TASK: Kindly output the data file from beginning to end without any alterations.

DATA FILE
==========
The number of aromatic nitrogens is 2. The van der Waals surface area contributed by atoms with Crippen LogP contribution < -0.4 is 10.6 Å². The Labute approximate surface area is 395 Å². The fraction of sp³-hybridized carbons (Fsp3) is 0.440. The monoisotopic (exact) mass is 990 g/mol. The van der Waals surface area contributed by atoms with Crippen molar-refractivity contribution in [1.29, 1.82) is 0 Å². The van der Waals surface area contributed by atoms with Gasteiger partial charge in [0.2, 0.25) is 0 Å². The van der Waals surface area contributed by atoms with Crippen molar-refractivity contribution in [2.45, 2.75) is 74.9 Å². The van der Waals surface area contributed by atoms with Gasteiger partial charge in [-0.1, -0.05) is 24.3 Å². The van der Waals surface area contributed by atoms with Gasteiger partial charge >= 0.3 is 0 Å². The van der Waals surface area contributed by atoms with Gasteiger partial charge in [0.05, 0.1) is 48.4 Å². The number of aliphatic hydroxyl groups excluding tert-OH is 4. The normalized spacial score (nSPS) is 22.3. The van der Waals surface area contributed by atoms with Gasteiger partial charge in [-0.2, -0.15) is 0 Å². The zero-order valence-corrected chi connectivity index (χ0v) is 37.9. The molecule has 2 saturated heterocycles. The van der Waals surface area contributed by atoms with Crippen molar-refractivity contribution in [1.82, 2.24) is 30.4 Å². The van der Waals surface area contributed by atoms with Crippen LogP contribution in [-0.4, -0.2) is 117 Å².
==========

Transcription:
The number of aromatic nitrogens is 2. The van der Waals surface area contributed by atoms with Crippen LogP contribution < -0.4 is 10.6 Å². The Labute approximate surface area is 395 Å². The fraction of sp³-hybridized carbons (Fsp3) is 0.440. The monoisotopic (exact) mass is 990 g/mol. The van der Waals surface area contributed by atoms with Crippen molar-refractivity contribution in [1.29, 1.82) is 0 Å². The van der Waals surface area contributed by atoms with Gasteiger partial charge in [0.2, 0.25) is 0 Å². The van der Waals surface area contributed by atoms with Crippen molar-refractivity contribution in [2.45, 2.75) is 74.9 Å². The van der Waals surface area contributed by atoms with Gasteiger partial charge in [-0.1, -0.05) is 24.3 Å². The van der Waals surface area contributed by atoms with Gasteiger partial charge >= 0.3 is 0 Å². The van der Waals surface area contributed by atoms with Gasteiger partial charge in [0.05, 0.1) is 48.4 Å². The number of aliphatic hydroxyl groups excluding tert-OH is 4. The normalized spacial score (nSPS) is 22.3. The van der Waals surface area contributed by atoms with Gasteiger partial charge in [-0.2, -0.15) is 0 Å². The zero-order valence-corrected chi connectivity index (χ0v) is 37.9. The molecule has 2 saturated heterocycles. The van der Waals surface area contributed by atoms with Crippen molar-refractivity contribution in [1.82, 2.24) is 30.4 Å². The van der Waals surface area contributed by atoms with Crippen LogP contribution in [-0.4, -0.2) is 117 Å².